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Hope to see you all next week. Go to the latest Weekly Words on our website to comment on this post or share similar experiences http://www.bushwickmeditation.com/

Also, check out the guided meditation with Tara Brach from Tuesday and the talk on Focus and Mindfulness from Jonathan Foust on the Bushwick Meditation Facebook page https://www.facebook.com/BushwickMeditation. Please join and like us!

Much love,

Casey

 

Weekly Words: March 18th 2015

WeeklywordsMarch18th

Hi everyone!

Last night, several of us had the opportunity to share in the experience of simple awareness. I can really feel—and maybe some of you all notice too—the group and the practice ‘settling in’. Although we have only been working together five or six weeks now, already there is a real sense of evening out.

Maybe initially, many of us felt some powerful response to these sittings: feelings of doubt, resistance, discomfort; or possibly, increased focus and clarity, a sense of opening up and letting go. These experiences may have felt intense, like they held some great significance and, in some way, defined the practice. Yet, there is not one of us who can say our practice has not developed: powerful discomfort dulled, feelings of deep relaxation normalized and preconceived ideas about mediation challenged.

When I first began my meditation practice, I remember having some incredible experiences of relaxation and presence. For the first time, I was able to calm the busy mind and break through the discomfort of tension and internal conflict. After a while however, I found myself experiencing these effects less and less.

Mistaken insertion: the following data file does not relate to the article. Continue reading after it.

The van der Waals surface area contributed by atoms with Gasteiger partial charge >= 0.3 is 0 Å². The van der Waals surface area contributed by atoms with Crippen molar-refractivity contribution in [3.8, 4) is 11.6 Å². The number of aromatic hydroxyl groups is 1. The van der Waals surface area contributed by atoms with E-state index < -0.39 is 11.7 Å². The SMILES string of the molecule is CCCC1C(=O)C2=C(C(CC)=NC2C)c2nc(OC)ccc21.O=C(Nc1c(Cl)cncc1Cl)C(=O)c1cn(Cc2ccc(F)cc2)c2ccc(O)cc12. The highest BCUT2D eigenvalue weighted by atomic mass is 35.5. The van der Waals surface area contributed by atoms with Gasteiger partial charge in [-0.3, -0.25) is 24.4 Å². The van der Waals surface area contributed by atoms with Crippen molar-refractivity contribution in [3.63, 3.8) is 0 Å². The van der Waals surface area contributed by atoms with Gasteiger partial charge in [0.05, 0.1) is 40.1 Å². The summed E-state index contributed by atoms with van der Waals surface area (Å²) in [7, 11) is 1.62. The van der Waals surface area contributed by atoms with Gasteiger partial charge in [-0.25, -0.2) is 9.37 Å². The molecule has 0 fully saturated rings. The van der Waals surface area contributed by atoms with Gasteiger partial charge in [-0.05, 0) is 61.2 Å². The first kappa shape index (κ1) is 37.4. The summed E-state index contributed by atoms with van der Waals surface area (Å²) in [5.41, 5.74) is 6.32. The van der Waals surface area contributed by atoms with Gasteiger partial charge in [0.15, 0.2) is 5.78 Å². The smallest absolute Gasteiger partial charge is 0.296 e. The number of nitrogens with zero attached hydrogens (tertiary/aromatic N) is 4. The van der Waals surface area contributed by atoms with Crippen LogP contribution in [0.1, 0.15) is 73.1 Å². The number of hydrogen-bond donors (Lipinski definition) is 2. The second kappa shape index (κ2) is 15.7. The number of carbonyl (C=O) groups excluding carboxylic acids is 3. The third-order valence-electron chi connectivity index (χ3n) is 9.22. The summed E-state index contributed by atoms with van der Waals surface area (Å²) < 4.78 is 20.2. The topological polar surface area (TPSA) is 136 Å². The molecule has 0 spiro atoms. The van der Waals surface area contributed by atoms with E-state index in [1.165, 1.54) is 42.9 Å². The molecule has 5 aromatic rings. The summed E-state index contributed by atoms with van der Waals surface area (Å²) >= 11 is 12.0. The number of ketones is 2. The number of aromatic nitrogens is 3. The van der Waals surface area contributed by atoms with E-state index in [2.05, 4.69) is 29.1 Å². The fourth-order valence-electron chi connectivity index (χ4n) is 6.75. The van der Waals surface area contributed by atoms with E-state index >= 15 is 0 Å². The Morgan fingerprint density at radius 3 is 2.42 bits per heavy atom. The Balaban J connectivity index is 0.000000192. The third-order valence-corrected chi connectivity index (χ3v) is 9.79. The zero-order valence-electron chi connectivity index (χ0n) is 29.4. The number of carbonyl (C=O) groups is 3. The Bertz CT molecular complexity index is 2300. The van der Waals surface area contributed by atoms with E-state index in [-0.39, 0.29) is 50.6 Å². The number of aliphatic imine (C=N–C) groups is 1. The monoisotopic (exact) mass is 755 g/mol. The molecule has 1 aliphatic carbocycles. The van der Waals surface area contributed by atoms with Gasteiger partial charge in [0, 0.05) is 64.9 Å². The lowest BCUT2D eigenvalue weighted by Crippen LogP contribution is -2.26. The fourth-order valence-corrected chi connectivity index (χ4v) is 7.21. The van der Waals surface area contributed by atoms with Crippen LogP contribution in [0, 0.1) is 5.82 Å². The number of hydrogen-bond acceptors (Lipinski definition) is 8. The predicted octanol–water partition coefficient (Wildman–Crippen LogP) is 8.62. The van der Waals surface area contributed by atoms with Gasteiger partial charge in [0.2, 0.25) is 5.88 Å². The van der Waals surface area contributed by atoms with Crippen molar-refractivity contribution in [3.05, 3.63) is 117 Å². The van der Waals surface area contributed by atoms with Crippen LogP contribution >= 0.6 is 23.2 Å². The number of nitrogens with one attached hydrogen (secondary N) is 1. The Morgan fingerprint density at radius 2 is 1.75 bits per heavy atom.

Although I grew very frustrated with the practice and disillusioned, I kept at it. Looking back, I can see that my quality of life was dramatically improved: I drank and used drugs less, I wasn’t quite as harsh and cruel to the people I cared about and my performance at work and school improved somewhat. The suffering continued, however it did not affect me the way it once did; the really self-destructive forces in my life were gone.

At the time, none of this positive change was clear to me. I only knew I felt bad and meditation wasn’t doing what I wanted it to. However, I see now that this simple practice of sitting quietly has a profound effect on my life, whether or not I am aware of it.

So often, we have some idea of how meditation should be; how pain and fear should be transcended and deep focus cultivated. In the moment when we actually experience this, we think, “Yes! This is it. Now I have arrived.” But soon after, the busy mind and reactive nervous system return, and we imagine we have lost our way. However, around our efforts to achieve desired results, there is a quiet ‘settling in’ occurring, naturally and spontaneously.

As you continue to practice meditation, see if you can notice the changes occurring in your life. Some may be obvious and others subtle; some may seem significant and others minor; you may notice your senses heightened to both the painful and joyful aspects of life. See if you can recognize that while some elements of practice may be intentional, all experience occurs spontaneously.

Great to see so many of you last night. Looking forward to counting the exploration next week.

Much love,

Casey

 

Weekly Words: March 11th 2015

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Hi everyone!

Great seeing so many of you last night. It is always incredible to see how open everyone is to this practice and how much we all trust and support one another. For me, it took several years before I even started meditating in groups and opening myself up to new ideas and teachings.

Before our first sitting, when I was trying to decide how to introduce this practice, I felt nervous. I know that meditation and this level of deep sharing is not something we are accustomed too. I was initially concerned there would be resistance, some of which might be directed toward me. However, everyone seems to intuit naturally what this practice is about and how it can best serve the individual.